NYC. What a place.
Things that are different thus far:
1. The close proximity of people.
I always knew this but I never knew how "personal" it would feel. More people randomly talk to me than any place I have ever lived. Not just crazies, just... people. At the supermarket, on the corner, on the subway, people in my apartment building. At first I kept checking for a neon sign flashing above me that said "talk to me, I'm a talker" but now I think its just that there is a unique sort of "togetherness" that New Yorkers feel or have come to accept and expect you to accept as well.
Not necessarily a "lets all hold hands and sing kumbaya togetherness" but just... together. Like, "well buddy, I'm here, you're here and there's nothing we can do about it so we might as well talk." In this togetherness there is a strange paradoxical sociology that permeates the ebb and flow. New Yorkers are reserved but personal. They are rude but very helpful. They want you to mind your own business but are nosey as I’ll-get-out. They are very private but are privately loud- no secret cell phone conversations in this town brother. They can be harsh and indifferent but helpful to the point of heroic if you really need it.
2. The diversity of mental health and the transparency thereof.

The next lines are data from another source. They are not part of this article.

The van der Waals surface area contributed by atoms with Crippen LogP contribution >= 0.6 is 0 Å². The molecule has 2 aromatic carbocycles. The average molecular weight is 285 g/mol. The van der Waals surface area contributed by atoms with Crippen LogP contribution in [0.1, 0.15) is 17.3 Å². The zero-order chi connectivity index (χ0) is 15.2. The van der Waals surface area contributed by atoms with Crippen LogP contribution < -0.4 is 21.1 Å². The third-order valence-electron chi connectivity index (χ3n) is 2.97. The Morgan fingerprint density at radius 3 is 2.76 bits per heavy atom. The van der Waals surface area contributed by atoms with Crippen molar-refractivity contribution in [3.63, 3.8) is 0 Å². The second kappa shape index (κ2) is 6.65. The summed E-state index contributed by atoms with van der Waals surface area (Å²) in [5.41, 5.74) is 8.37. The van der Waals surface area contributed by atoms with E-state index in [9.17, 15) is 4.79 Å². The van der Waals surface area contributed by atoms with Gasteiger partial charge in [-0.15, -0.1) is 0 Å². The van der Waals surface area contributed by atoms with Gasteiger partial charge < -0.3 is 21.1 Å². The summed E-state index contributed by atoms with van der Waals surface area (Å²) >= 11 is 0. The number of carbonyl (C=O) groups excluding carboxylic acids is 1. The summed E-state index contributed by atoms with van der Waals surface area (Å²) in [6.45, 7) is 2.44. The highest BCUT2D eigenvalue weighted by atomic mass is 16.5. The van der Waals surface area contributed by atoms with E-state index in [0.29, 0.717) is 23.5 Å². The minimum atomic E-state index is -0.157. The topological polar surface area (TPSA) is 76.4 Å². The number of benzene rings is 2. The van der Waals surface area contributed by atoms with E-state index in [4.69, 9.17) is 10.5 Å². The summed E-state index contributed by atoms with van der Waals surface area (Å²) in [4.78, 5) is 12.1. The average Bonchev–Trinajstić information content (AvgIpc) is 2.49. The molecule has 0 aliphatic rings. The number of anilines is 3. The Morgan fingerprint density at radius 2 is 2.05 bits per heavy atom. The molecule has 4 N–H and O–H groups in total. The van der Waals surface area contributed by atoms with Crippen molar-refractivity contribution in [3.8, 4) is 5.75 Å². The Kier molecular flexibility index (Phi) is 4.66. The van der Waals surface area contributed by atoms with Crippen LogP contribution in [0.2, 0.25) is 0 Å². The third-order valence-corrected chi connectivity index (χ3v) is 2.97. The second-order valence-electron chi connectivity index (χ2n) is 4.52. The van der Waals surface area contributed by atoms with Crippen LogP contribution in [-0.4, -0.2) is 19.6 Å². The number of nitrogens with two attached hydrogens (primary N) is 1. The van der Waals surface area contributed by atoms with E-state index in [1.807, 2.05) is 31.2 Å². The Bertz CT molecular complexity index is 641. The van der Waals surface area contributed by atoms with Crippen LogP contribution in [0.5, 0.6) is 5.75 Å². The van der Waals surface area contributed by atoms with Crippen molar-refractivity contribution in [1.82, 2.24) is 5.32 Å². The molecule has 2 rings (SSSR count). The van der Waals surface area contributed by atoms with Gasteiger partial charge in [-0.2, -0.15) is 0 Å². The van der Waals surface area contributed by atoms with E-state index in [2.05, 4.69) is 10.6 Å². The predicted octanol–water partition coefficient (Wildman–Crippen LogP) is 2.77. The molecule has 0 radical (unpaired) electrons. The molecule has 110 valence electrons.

I am sure that everywhere I have lived has the same array of diverse mental health hidden away in cul-de-sacs and behind perfect picket fences, but in NYC there are no shades on the mental windows. Walking down any street you are hit in the face with all kinds of attitude: Mean, happy, crying, laughing, yelling, religious, radical and just flat out weird. The subway is the only place where people level their temperaments to a quiet simmer. Maybe its because they are trapped and the confined subway compartment gives them a subconscious chamber to store the inner-demons. Only the truly off-their-rockers cut lose on the subway.
But even there, in that underground chrome juggernaut, you feel that just the wrong bump or word might set anyone off on a tirade. But then again, if you aren’t sure which train to board next, they will volunteer that information freely and kindly as if they’ve known you forever.
One of the most enduring qualities of the New Yorker is the sense of ownership that everyone has. Today, a guy that lives across the street introduced himself to me. I didn't know what the cross street was for my church and he said, "Dude, this is your city! You gotta know it!" His family has lived here since West Side Story Days and he is telling me that this is "my city." Something about that left me a little speechless.
I do know one thing. However much NYC becomes “my city,” an Astros fan, I'll always be. The Yankees can kiss it.